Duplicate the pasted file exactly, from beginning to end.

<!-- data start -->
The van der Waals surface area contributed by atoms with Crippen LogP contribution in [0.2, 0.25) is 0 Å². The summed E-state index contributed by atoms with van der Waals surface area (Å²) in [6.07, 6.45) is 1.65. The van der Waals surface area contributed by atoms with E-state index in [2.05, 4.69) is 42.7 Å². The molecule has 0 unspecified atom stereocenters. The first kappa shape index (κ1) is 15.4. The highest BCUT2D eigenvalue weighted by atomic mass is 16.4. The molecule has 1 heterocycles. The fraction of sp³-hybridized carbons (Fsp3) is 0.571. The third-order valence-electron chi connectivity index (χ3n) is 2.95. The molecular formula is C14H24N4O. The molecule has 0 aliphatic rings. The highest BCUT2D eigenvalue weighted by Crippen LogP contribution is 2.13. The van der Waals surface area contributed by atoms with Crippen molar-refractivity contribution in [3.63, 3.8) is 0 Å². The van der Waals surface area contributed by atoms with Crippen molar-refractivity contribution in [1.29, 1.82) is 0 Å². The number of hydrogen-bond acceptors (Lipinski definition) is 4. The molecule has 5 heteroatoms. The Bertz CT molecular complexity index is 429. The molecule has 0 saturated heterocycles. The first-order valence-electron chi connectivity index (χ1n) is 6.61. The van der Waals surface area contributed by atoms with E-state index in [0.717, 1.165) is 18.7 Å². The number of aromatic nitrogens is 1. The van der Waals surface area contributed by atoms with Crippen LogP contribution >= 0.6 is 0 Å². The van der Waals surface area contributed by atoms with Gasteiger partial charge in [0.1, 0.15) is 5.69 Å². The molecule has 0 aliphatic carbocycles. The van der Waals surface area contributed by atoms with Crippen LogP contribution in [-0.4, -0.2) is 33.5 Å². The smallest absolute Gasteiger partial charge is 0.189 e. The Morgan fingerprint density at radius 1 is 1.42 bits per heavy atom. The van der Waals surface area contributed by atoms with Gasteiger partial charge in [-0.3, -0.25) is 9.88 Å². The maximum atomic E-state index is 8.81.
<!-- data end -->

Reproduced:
The van der Waals surface area contributed by atoms with Crippen LogP contribution in [0.2, 0.25) is 0 Å². The summed E-state index contributed by atoms with van der Waals surface area (Å²) in [6.07, 6.45) is 1.65. The van der Waals surface area contributed by atoms with E-state index in [2.05, 4.69) is 42.7 Å². The molecule has 0 unspecified atom stereocenters. The first kappa shape index (κ1) is 15.4. The highest BCUT2D eigenvalue weighted by atomic mass is 16.4. The molecule has 1 heterocycles. The fraction of sp³-hybridized carbons (Fsp3) is 0.571. The third-order valence-electron chi connectivity index (χ3n) is 2.95. The molecular formula is C14H24N4O. The molecule has 0 aliphatic rings. The highest BCUT2D eigenvalue weighted by Crippen LogP contribution is 2.13. The van der Waals surface area contributed by atoms with Crippen molar-refractivity contribution in [3.63, 3.8) is 0 Å². The van der Waals surface area contributed by atoms with Crippen molar-refractivity contribution in [1.29, 1.82) is 0 Å². The number of hydrogen-bond acceptors (Lipinski definition) is 4. The molecule has 5 heteroatoms. The Bertz CT molecular complexity index is 429. The molecule has 0 saturated heterocycles. The first-order valence-electron chi connectivity index (χ1n) is 6.61. The van der Waals surface area contributed by atoms with E-state index in [0.717, 1.165) is 18.7 Å². The number of aromatic nitrogens is 1. The van der Waals surface area contributed by atoms with Crippen LogP contribution >= 0.6 is 0 Å². The van der Waals surface area contributed by atoms with Gasteiger partial charge in [0.1, 0.15) is 5.69 Å². The molecule has 0 aliphatic carbocycles. The van der Waals surface area contributed by atoms with Crippen LogP contribution in [-0.4, -0.2) is 33.5 Å². The smallest absolute Gasteiger partial charge is 0.189 e. The Morgan fingerprint density at radius 1 is 1.42 bits per heavy atom. The van der Waals surface area contributed by atoms with Gasteiger partial charge in [-0.3, -0.25) is 9.88 Å². The maximum atomic E-state index is 8.81.